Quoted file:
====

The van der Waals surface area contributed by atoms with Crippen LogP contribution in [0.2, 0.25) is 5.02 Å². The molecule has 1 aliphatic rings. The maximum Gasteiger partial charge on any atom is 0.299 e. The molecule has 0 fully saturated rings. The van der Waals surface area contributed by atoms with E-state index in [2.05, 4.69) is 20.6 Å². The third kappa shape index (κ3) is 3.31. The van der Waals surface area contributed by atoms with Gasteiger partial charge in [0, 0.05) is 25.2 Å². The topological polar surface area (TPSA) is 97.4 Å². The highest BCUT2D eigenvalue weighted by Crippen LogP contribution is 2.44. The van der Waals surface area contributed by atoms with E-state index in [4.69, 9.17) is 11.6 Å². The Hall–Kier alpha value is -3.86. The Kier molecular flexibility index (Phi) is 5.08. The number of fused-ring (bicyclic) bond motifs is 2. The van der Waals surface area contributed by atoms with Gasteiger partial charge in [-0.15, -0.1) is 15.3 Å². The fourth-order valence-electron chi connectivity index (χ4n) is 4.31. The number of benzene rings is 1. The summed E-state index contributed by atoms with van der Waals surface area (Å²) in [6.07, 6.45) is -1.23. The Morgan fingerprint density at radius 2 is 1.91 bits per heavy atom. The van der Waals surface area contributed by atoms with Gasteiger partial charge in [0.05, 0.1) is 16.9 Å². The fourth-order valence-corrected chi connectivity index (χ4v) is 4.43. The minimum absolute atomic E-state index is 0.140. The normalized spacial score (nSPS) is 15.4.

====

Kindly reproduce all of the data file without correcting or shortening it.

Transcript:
The van der Waals surface area contributed by atoms with Crippen LogP contribution in [0.2, 0.25) is 5.02 Å². The molecule has 1 aliphatic rings. The maximum Gasteiger partial charge on any atom is 0.299 e. The molecule has 0 fully saturated rings. The van der Waals surface area contributed by atoms with E-state index in [2.05, 4.69) is 20.6 Å². The third kappa shape index (κ3) is 3.31. The van der Waals surface area contributed by atoms with Gasteiger partial charge in [0, 0.05) is 25.2 Å². The topological polar surface area (TPSA) is 97.4 Å². The highest BCUT2D eigenvalue weighted by Crippen LogP contribution is 2.44. The van der Waals surface area contributed by atoms with E-state index in [4.69, 9.17) is 11.6 Å². The Hall–Kier alpha value is -3.86. The Kier molecular flexibility index (Phi) is 5.08. The number of fused-ring (bicyclic) bond motifs is 2. The van der Waals surface area contributed by atoms with Gasteiger partial charge in [-0.15, -0.1) is 15.3 Å². The fourth-order valence-electron chi connectivity index (χ4n) is 4.31. The number of benzene rings is 1. The summed E-state index contributed by atoms with van der Waals surface area (Å²) in [6.07, 6.45) is -1.23. The Morgan fingerprint density at radius 2 is 1.91 bits per heavy atom. The van der Waals surface area contributed by atoms with Gasteiger partial charge in [0.05, 0.1) is 16.9 Å². The fourth-order valence-corrected chi connectivity index (χ4v) is 4.43. The minimum absolute atomic E-state index is 0.140. The normalized spacial score (nSPS) is 15.4.